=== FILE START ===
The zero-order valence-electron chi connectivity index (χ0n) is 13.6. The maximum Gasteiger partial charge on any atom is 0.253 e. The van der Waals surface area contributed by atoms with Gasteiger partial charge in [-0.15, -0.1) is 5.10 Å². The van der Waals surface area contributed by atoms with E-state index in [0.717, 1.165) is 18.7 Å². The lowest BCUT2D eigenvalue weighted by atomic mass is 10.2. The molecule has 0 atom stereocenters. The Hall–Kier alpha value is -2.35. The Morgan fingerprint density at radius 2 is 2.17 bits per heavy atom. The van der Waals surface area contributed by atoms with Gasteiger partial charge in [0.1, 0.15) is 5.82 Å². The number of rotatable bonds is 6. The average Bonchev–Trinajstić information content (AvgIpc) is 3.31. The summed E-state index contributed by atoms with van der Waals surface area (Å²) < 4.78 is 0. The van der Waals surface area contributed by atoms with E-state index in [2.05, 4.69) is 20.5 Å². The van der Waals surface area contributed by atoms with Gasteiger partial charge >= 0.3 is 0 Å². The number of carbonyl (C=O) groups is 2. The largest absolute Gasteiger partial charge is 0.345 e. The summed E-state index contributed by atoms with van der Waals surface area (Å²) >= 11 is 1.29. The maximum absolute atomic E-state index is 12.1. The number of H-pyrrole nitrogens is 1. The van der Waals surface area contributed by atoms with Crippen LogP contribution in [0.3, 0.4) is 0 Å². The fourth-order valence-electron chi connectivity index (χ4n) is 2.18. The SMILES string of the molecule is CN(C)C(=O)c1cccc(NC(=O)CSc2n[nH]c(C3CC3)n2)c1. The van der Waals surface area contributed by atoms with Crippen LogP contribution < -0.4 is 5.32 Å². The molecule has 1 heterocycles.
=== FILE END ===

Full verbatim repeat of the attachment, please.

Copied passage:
The zero-order valence-electron chi connectivity index (χ0n) is 13.6. The maximum Gasteiger partial charge on any atom is 0.253 e. The van der Waals surface area contributed by atoms with Gasteiger partial charge in [-0.15, -0.1) is 5.10 Å². The van der Waals surface area contributed by atoms with E-state index in [0.717, 1.165) is 18.7 Å². The lowest BCUT2D eigenvalue weighted by atomic mass is 10.2. The molecule has 0 atom stereocenters. The Hall–Kier alpha value is -2.35. The Morgan fingerprint density at radius 2 is 2.17 bits per heavy atom. The van der Waals surface area contributed by atoms with Gasteiger partial charge in [0.1, 0.15) is 5.82 Å². The number of rotatable bonds is 6. The average Bonchev–Trinajstić information content (AvgIpc) is 3.31. The summed E-state index contributed by atoms with van der Waals surface area (Å²) < 4.78 is 0. The van der Waals surface area contributed by atoms with E-state index in [2.05, 4.69) is 20.5 Å². The van der Waals surface area contributed by atoms with Gasteiger partial charge >= 0.3 is 0 Å². The number of carbonyl (C=O) groups is 2. The largest absolute Gasteiger partial charge is 0.345 e. The summed E-state index contributed by atoms with van der Waals surface area (Å²) >= 11 is 1.29. The maximum absolute atomic E-state index is 12.1. The number of H-pyrrole nitrogens is 1. The van der Waals surface area contributed by atoms with Crippen LogP contribution in [0.3, 0.4) is 0 Å². The fourth-order valence-electron chi connectivity index (χ4n) is 2.18. The SMILES string of the molecule is CN(C)C(=O)c1cccc(NC(=O)CSc2n[nH]c(C3CC3)n2)c1. The van der Waals surface area contributed by atoms with Crippen LogP contribution < -0.4 is 5.32 Å². The molecule has 1 heterocycles.